It was $12 bucks @ Amz. It does Kcups and comes with a 'fill-your-own' filter if you want. At home, water is heated in the micro; but camping, just use hot water from the camp fire pot, propane stove, whatever. I takes about three or four presses on the plunger and does require a bit of muscle, but all in all, I like it. Also does Kcup tea, hot chocolate, etc.

I don't use Kcups at home, but for camping, it's a nice splurge.

My $1 worth (I know...inflation)

R.
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Re: My take on making coffee in camp and the end solution.

Postby JaggedEdges » Tue Apr 19, 2016 3:55 pm

Now that is a pretty neat piece of kit. I was thinking as I came back into thread, whether one could jam a keurig refillable in the end of some pex hot water pipe and whether it would run through.

Only quibble with that though is that as with many single cup methods you tend to use 50-100% more coffee per cup.
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Re: My take on making coffee in camp and the end solution.

Postby wagondude » Wed Apr 20, 2016 7:48 pm

Another option is the cold brew technique. Put ground coffee in a jar, fill with water, put on the lid and stick it in the fridge for a week or so. What you get is a strong concentrated coffee base that you can then put a little in your cup and top off with hot water to make a full cup. It takes a little trial and error to get it the way you like, but if you camp with folks that don't like coffee, your pot of hot water can be used for coffee, tea or hot chocolate as well as your oatmeal.

A lot of hotels are using frozen coffee concentrate cubes to make their big pots of coffee that are out with the continental breakfast.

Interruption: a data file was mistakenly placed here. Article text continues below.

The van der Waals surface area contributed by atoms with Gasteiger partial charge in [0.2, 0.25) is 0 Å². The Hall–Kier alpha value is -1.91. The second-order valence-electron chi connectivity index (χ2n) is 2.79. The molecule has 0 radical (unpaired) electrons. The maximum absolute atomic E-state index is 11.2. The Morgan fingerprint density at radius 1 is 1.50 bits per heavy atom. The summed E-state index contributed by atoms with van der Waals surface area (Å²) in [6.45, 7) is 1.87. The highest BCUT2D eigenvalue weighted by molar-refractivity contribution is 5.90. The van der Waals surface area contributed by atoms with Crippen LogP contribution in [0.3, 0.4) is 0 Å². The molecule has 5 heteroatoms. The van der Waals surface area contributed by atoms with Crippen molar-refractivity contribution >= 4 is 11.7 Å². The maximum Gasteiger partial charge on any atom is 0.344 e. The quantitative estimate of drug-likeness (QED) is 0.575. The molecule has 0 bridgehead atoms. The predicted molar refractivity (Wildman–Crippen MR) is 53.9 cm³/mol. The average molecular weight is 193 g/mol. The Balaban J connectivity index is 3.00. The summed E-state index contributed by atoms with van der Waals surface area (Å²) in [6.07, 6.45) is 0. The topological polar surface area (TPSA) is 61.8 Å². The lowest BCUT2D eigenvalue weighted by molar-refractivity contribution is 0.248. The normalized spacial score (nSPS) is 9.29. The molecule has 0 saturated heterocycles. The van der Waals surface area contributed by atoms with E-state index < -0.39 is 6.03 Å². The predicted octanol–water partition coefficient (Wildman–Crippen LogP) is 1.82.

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Re: My take on making coffee in camp and the end solution.

Postby bamajoe » Thu Apr 21, 2016 1:51 pm

Could do this to..
Makita DCM500Z 18V LXT Lithium-Ion Cordless Coffee Maker https://www.amazon.com/dp/B010FZDG82/re ... gxb6HRXPBFImage


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Re: My take on making coffee in camp and the end solution.

Postby JaggedEdges » Thu Apr 21, 2016 7:12 pm

Two possibles turned up right under my nose this morning, went in the local branch of the place linked and found..

http://www.factorydirect.ca/Canada-Onta ... 04002381/0

French press always tastes too muddy to me though. Maybe I should get a coarser grind and try some again. Think I have a pot somewhere.

Then there was also this...
http://www.factorydirect.ca/Canada-Onta ... 55991021/0

Which claimed to only draw 300W, I think, the only place wattage was stated was on the Spanish side of the box. Anyway, 300W-ish inverters and power boxes are pretty common and among the cheapest.

Though I noticed another thing last night, while stranded at a relative's place, oddly, instant coffee and coffee whitener taste way better than instant coffee and milk/cream or real coffee and coffee whitener. Though not as good as real and real of course. I could quite easily put up with that combination myself, her indoors is a fresh black coffee freak though.

edit: seems best buy carries those better chef ones too http://www.bestbuy.com/site/better-chef ... Id=1613554

edit II: You know what, I had to try that again to check it wasn't a fluke, "emergency" instant coffee and whitener dug out, sipping it now and yah, for some reason it's as good as "indifferent" restaurant coffee, you know where they don't really care that much and buy a cheap grind, but at least make a fresh pot fairly frequently.
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Re: My take on making coffee in camp and the end solution.

Postby greygoos » Thu Apr 21, 2016 8:21 pm

Liquid coffee concentrate is taking the food service industry by storm. I have seen it on Amazon for home use. It is easy and there is no waste. I have done many tastings through the years and it is right up there with all kinds of brewing equipment.